Heartbleed Bug: Increasing Awareness of Information System Security

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Ever since people started securing information systems, other people have been trying to break through that security to get at the protected information. The recent discovery of the Heartbleed bug in Open SSL is just the newest security threat to reach a high level of media attention and bring the issue of information security to the forefront. Billions of dollars are spent every year on security, and all it takes is one little mistake, one line of code, and all of it is wasted. The biggest challenge facing computer security today is that there’s no way to prove your system is secure – only that nobody’s figured out how to crack it yet.

As an IT provider, you can do everything right and still be vulnerable. You can follow all the best practices, use the strongest encryption, the most reputable vendors, and still fall prey to someone else’s mistake. Even the mighty Google was affected by Heartbleed, and they spend more money on security than your small business takes in every year.

As an IT consumer, you’re in an even worse boat. All you can do is decide which services to use, and follow their password requirements and restrictions. However, the moment a new vulnerability is discovered, you’re sitting helpless, hoping your private information isn’t compromised. Even if your computer has all the latest OS patches, you can still be in trouble.

Even best practices don’t really keep us safe. The strongest password in the world won’t keep your information safe if the attacker isn’t using your password. In fact, for those who are less computer literate, strong passwords can actually be a vulnerability because they lead to a false sense of security. Additionally, if a password is “too strong” (read: too complex), a user is more likely to write it down – and then it’s no longer a secret. XKCD ran an interesting comic on password strength (http://xkcd.com/936/) which suggested that very long, very easy to remember passwords are more secure than typical (8-15 character) random jumbles of letters, numbers, and symbols.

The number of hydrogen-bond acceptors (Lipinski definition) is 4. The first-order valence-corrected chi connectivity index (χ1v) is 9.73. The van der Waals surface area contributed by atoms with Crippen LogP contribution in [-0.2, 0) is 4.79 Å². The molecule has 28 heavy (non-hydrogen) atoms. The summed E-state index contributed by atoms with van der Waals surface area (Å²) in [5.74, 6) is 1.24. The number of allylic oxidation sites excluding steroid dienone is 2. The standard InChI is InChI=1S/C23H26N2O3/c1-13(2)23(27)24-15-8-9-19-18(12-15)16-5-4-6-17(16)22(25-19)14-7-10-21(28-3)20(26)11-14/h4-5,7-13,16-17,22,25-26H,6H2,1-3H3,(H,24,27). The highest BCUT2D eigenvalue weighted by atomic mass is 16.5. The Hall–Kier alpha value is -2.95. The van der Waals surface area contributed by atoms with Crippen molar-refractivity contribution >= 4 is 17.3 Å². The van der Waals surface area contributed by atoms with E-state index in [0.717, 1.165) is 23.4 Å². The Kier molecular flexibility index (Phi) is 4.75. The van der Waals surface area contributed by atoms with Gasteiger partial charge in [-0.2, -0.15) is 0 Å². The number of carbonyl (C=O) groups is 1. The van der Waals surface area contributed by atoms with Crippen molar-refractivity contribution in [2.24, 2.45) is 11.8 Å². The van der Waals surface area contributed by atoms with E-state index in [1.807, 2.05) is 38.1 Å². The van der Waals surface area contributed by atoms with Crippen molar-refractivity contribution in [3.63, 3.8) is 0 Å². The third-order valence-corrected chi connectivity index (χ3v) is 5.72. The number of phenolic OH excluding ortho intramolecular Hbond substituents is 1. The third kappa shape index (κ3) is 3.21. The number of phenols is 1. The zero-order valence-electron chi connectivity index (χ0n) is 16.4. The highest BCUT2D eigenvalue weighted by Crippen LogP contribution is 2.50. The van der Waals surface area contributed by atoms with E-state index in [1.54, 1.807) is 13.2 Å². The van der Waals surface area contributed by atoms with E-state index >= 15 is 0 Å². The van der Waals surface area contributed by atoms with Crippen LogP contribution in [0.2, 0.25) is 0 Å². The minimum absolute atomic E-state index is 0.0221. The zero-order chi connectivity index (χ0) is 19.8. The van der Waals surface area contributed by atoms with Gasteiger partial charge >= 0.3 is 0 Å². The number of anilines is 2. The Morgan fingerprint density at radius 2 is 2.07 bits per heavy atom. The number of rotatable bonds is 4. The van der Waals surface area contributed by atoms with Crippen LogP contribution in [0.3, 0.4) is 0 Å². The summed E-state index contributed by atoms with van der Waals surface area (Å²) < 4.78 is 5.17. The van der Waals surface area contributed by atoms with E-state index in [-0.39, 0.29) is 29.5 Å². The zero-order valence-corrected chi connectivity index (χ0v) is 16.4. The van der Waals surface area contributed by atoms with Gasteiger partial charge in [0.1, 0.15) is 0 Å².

And what about those secret questions and answers websites ask for, when you’re registering for an account? Those are even worse than passwords. First pet’s name? You’ve probably shared it on Facebook. Mother’s maiden name? That’s available via a simple public records search. Favorite color? Have you ever filled out one of those memes where some sort of name is generated for you based on your favorite color and month of your birth? The answers to those memes are also the answers to those secret questions, only now it’s not so secret. And while everyone urges you to change your passwords when a major vulnerability is discovered, nobody thinks to tell you to change your secret questions and answers.

If you’re thinking this all sounds very dire, well, in a way you’re right. Computer security is an arms race, and sometimes those with malicious intent find a vulnerability and exploit it before the good guys can patch it. So how can we protect ourselves?

We can be smarter and more careful about how we do business, and how we protect our information. This won’t keep us absolutely secure, but if we’re smart about it, we can limit the damage. Don’t use the same password on multiple sites. Don’t answer the secret questions with real answers, answer with something you can remember. For example, if a website asks me “What was the name of your first pet”, I might answer with something like “I’d like an 1800 margarita, please.” It’s not the real answer, but if I know I use drink orders as answers to these questions, it’ll be just as easy for me to remember. Just because it’s your bank, doesn’t mean you should trust it with all your secret information. And when a website you use DOES get hacked? Go ahead and change your passwords, and your security questions and answers, but don’t think that you’re safe just because you’ve done so. Assume that anything you’ve put online, you’ve made available to the general public. If you don’t want everyone to know about it, think twice before putting it online.

For more information on the Heartbleed bug and password tools, please check out What’s the Heartbleed Bug and How Can You Protect Yourself? by Jeremy Rochon.

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About the Author

Mark Shapiro is Segue's Senior Software Architect and has been with the company since 1998. He has a Master's Degree in Software Engineering and over 20 years of work experience in a wide array of languages including Perl, PHP, Java, Delphi (Object Pascal), and C#, and once helped build the network for a major telephone company's dialup ISP. In his spare time he enjoys scuba diving and playing with his Alaskan Malamute. Read more from Mark Shapiro